If you are new to homeownership and loans, deciding on a home loan rate can make home-buying journey complicated and confusing. In this article, we will talk about one such jargon: Fixed Deposit Home Rate loan, or ‘FHR loan’. It is one of the most popular yet confusing loan types available in the Singapore real estate market.
This article guide will help you better understand what a fixed deposit rate is, how it works, what are its advantages and disadvantages, and whether FHR is the right choice for you.
In Singapore, a fixed deposit linked home loan essentially refers to a loan package pegged to a particular tranche of the bank’s fixed deposit interest rate, i.e. the rate a bank offers to its customers who put a fixed deposit account with them. It also means that your home loan interest rates will change every time your bank revises its fixed deposit rates.
Also referred to as Fixed Deposit Home Rate (FHR) in the mortgage industry, this loan type is mostly preferred by homebuyers for competitive stability.
Remember not to confuse fixed-deposit home loan rates with ‘fixed-rate home loans’ where the loan interest rates you sign up for stay fixed for a stipulated time, typically two or three years. FHR pegs your home loan interest rate to the fixed deposit rates designated by the bank, unlike a fixed rate home loan where your interest rate stays fixed, for a stipulated time (typically the lock-in period).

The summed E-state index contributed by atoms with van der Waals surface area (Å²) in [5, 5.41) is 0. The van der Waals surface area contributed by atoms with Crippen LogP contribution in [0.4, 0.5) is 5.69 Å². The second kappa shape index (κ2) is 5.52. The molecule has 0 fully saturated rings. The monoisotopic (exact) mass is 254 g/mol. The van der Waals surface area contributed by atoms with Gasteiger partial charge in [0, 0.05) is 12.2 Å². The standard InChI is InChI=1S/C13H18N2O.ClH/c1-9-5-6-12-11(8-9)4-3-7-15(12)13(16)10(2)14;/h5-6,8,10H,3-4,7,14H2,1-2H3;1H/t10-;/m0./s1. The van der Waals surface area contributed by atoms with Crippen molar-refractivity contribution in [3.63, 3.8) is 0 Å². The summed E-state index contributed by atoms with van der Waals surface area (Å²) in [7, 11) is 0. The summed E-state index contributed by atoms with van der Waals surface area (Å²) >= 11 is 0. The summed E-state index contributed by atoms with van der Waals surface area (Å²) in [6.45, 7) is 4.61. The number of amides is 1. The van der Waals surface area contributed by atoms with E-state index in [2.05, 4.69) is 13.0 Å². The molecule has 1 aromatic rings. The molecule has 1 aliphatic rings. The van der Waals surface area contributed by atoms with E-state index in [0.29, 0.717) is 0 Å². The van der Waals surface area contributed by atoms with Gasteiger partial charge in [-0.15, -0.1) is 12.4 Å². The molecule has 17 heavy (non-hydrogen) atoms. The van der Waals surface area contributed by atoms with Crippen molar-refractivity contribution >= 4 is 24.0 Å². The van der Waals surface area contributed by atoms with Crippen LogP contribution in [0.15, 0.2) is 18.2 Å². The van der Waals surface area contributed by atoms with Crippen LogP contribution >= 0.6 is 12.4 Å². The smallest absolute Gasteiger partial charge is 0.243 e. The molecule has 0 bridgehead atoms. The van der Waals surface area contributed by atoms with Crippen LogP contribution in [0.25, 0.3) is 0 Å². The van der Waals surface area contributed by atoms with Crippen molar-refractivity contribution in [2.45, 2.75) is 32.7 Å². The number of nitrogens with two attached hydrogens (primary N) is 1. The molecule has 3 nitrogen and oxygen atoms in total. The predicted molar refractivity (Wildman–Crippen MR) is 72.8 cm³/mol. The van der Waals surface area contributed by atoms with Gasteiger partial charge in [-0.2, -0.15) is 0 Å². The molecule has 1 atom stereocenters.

Unlike a SORA rate, the FHR is considered a type of board rate (although a bit of a hybrid) as it is internally regulated rather than external market conditions. The FHR rate can be adjusted at the bank’s discretion at any time, and you would be at the mercy of the bank. In other words, interest rates appear to be less transparent as banks can alter these rates to their will. However, it does come with an inherent control measure.
While banks can raise or lower the interest rates, they don’t revise them as much. It is because if a bank increases the interest rates for this type of home loan, it would also have to raise the payout to its fixed deposits’ customers. This creates a disincentive for banks to raise interest rates frequently.
While it is true to say that a fixed-deposit pegged loan is a double-edged sword for banks, note that banks can still control the ‘spread’ and raise the final aggregate rate. Let’s understand the details to gain more clarity on this.
So, the total aggregate mortgage rate of a home loan consists of the prevailing interest rate on the fixed deposit plus the spread offered by the bank. For example, if the bank commands a fixed deposit rate of 0.90% based on a certain index and the spread is 1.25%, then your aggregate interest rate of your home loan would be:
DBS FHR9 + 1.25% = 2.15%
The first half of the mortgage rate (FHR9) represents that it is pegged to a 9-month fixed deposit rate. This part may change during the loan tenure.
The latter part (in this case, 1.25%) is called the bank margin or spread. This can be seen as the bank’s profits and will not change in a home loan package during the loan tenure.